Batman swooped forward, attempting to grab the man as he slithered backward into empty air. "Nononononononoooo..." the Scissor Man wailed, clawing wildly at whatever he could reach. Batman dropped to the metal floor of the fire escape as ten razor-sharp blades whipped through the air, biting deep into the back of his armor as the terrified rogue tried his best to hold on to whatever he could reach.
Many things are important to take into consideration when designing a working outfit. In this case, the Scissor Man should probably have taken into account the fact that most of Gotham was made of metal or concrete, and that plating oneself with metal meant that one would lose a lot of traction very quickly.
Fortunately for him, the fire escape was only a mere three stories above ground. And, even better, there was a dumpster below full of nice soft garbage to cushion his fall. Best of all, it would take Batman a whole fifteen seconds to catch up with him!
The Scissor Man was obviously not in an optimistic frame of mind. He scrambled out of the garbage and immediately took off down the street, trying his best to ignore the bits of rotten food and other detritus that had speared itself on his costume like a cocktail weiner snuggling around a toothpick. Batman followed close at his heels, wrinkling his nose slightly at the redolent scent of filth that wafted in the Scissor Man's wake.
With a deer-like bound, the Scissor Man leaped onto the back of a pickup truck. The blades on his fingers shrieked as they scraped across the hatchback. He pulled himself into the truck bed, whirling around just in time to see Batman's incoming feet aimed directly at his exposed chest.
Batman tended to do well against knife fighters. For one thing, in order to hurt anyone with a knife, the fighter in question would have to be right up close - and no one wanted to get up close and personal with Batman.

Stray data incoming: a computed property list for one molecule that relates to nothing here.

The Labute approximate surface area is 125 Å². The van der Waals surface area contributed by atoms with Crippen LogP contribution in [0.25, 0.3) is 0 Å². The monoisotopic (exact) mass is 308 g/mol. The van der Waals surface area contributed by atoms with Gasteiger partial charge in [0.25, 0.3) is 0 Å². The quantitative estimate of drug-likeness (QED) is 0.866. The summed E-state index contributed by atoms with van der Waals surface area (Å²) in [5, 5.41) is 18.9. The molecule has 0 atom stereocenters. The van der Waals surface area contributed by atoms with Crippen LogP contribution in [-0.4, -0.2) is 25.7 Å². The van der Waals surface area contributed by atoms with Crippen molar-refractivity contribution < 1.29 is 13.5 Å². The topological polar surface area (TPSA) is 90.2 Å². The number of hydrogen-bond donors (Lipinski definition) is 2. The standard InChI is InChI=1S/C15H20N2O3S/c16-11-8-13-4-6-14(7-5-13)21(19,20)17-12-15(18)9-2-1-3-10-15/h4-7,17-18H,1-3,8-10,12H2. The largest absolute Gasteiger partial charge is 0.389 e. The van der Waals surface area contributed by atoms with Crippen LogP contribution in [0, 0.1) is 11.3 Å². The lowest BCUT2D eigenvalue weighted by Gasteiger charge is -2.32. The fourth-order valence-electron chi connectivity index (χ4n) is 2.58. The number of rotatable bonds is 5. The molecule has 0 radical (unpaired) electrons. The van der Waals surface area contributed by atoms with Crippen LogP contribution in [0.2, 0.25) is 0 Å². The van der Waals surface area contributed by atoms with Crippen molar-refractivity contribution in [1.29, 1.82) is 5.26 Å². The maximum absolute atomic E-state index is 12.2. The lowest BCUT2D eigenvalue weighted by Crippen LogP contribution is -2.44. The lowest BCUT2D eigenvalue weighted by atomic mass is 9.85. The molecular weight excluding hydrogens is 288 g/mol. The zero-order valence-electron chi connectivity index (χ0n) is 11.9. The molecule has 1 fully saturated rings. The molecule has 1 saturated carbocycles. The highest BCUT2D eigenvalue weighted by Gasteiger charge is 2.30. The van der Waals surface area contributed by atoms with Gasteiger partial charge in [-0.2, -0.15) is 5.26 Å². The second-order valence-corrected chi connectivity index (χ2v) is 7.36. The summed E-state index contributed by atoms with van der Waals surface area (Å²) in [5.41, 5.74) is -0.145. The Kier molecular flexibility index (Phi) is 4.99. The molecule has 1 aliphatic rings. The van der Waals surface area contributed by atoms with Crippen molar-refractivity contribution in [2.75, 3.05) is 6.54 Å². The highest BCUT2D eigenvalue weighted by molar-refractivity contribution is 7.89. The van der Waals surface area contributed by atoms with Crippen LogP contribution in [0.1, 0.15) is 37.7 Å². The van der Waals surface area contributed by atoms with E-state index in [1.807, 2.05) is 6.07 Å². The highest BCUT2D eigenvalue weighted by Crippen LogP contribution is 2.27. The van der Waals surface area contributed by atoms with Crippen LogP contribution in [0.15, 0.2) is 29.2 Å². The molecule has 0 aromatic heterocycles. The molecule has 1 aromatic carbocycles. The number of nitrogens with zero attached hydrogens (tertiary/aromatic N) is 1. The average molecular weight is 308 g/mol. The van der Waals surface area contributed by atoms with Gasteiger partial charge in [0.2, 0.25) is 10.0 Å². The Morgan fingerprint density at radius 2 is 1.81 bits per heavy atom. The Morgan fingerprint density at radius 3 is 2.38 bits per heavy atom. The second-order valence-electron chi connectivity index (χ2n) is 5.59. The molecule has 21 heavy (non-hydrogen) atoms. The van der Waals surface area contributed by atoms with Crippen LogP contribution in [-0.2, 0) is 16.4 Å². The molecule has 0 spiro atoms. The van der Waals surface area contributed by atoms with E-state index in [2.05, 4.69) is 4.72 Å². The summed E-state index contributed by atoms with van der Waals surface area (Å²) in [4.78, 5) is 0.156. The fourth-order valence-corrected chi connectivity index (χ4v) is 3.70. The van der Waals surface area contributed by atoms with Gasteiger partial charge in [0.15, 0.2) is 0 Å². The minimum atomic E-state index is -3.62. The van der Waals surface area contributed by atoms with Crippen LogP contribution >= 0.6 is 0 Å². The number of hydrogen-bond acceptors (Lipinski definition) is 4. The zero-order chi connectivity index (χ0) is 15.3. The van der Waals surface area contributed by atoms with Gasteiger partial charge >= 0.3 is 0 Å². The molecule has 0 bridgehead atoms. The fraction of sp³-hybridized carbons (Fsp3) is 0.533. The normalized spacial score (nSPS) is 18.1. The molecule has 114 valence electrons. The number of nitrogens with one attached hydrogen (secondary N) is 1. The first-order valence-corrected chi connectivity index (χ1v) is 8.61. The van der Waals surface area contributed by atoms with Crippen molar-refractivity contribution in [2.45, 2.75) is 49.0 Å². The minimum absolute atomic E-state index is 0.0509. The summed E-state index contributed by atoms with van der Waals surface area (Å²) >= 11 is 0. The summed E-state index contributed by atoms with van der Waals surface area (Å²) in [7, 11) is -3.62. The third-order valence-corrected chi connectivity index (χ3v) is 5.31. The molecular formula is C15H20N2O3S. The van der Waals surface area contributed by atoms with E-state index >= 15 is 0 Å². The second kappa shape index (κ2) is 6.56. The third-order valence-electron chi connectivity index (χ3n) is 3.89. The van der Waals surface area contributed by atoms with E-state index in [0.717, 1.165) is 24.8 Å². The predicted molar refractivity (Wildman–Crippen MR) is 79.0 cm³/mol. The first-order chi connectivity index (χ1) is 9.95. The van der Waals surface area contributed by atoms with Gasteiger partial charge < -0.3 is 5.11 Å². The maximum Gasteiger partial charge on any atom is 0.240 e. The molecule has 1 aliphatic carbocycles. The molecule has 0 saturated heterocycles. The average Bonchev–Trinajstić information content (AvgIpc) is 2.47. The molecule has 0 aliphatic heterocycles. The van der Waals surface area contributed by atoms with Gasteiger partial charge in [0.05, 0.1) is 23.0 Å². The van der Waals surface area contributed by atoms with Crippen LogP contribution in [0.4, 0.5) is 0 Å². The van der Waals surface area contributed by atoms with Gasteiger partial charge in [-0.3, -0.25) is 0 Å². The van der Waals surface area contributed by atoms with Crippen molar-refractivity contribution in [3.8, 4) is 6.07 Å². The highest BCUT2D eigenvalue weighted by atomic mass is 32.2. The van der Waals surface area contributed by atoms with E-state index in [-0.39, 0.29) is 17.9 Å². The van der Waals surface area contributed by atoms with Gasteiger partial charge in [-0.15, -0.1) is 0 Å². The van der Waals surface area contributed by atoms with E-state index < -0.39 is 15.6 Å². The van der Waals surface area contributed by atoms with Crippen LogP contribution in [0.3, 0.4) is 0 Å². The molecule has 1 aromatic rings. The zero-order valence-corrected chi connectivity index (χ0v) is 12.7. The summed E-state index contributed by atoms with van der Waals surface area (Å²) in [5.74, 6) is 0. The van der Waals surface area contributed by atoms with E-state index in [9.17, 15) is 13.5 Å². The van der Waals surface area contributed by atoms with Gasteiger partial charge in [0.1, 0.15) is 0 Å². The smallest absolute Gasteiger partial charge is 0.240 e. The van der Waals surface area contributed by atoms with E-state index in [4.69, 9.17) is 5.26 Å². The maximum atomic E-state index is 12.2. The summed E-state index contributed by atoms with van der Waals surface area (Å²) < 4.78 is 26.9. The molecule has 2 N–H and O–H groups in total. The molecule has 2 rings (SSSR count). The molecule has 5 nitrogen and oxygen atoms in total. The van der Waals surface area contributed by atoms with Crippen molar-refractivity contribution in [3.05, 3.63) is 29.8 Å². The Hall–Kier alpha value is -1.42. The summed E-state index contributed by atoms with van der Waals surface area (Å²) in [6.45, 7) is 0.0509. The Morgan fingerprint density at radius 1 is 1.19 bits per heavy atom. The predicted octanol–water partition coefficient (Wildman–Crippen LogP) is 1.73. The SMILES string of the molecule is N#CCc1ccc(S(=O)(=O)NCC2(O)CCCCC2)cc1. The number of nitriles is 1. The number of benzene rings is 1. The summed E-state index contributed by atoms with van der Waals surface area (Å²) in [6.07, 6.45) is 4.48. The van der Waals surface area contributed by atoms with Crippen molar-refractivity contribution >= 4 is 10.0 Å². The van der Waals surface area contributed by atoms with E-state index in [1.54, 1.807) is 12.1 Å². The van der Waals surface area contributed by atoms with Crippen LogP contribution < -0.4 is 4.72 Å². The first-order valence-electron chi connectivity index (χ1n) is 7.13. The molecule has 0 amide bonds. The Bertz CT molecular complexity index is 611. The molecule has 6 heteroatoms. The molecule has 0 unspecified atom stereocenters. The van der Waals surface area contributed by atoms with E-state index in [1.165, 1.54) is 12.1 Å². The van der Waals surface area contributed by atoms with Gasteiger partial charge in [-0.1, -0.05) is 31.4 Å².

No one, that is, except an overconfident rogue with some mild head-trauma-induced delirium. "The great tall tailor always comes to little boys that suck their thumbs!" he yelled, striking an offensive pose as best he could while trying to stay upright in the bouncing truck bed. Batman allowed himself a short, sharp sigh of irritation and braced a foot on the hatchback in preparation for a leap forward whenever the jittering Scissor Man made his move.
And this would all have been very dramatic, had it not been for the fact that Bat-brawls tend to make a lot of noise, attracting the attention of certain pickup drivers who instinctively slam on the brakes at the sight of a metallic madman and a brawny Batman duking it out in the back of their vehicle.
The Scissor Man and Batman, obeying the laws of physics, catapulted over the roof of the truck and rolled down the hood, wrestling to get the upper hand before they hit the ground. Brakes screeched around them as vehicles skidded to a halt in order to see this once-in-a-lifetime battle in the middle of the intersection. Pedestrians elbowed each other out of the way to get a better view.
The Scissor Man, on the bottom of the heap of Bat-fury, lashed out wildly with his hands, scraping hopelessly at Batman's back. The fingerblades caught in a crease in the cowl's neck. The rogue hauled on his hand, cursing as Batman's knee caught him in the stomach. He pulled desperately.
The cowl, weakened from a night of being cut, shredded, stabbed, scraped, and mutilated, made an odd whirring noise. Sparks flew from wiring that had been severed by lucky scissor strikes. And then, like the seal being broken on a jar of pickles, the cowl detached itself neatly from Batman's neck just in time for the Scissor Man to give one last gung-ho pull to free himself.
The Scissor Man skittered backward, eyes wide in horror. Batman grabbed him by the throat and pounded him into the pavement. A cold wind blew across the back of his sweat-drenched neck.
He froze. Cold. Neck. He looked at the ground around him for just long enough to determine that his cowl was clutched in long, sharp steel fingers. Shit. His cowl was off, his face was fully exposed, and he was in the middle of a crowd of onlookers. Shit. And they were all armed with those thrice-damned camera phones, all clicking away like he was a celebrity on the red carpet.
His cover was completely blown, his compatriots' identities were about to become public knowledge, and life as he knew it would never be the same. At least the Scissor Man was no further threat - suffering an accidental punch to the trachea meant that the most villainous thing he'd be up to for a while would be fighting to breathe properly. Batman secured the feebly kicking rogue to the nearest immovable object, scooped up the remains of his cowl, and disappeared into the night.
There was a moment of unsure silence in the street, punctuated only by the labored wheezing of the man handcuffed to the lamppost. Then, as if the end of the era had been officially declared, thumbs raced across tiny keypads. The air filled with a chorus of gentle beeps as the pictures of Bruce Wayne in Batman's armor exploded into Gotham.
(to be continued)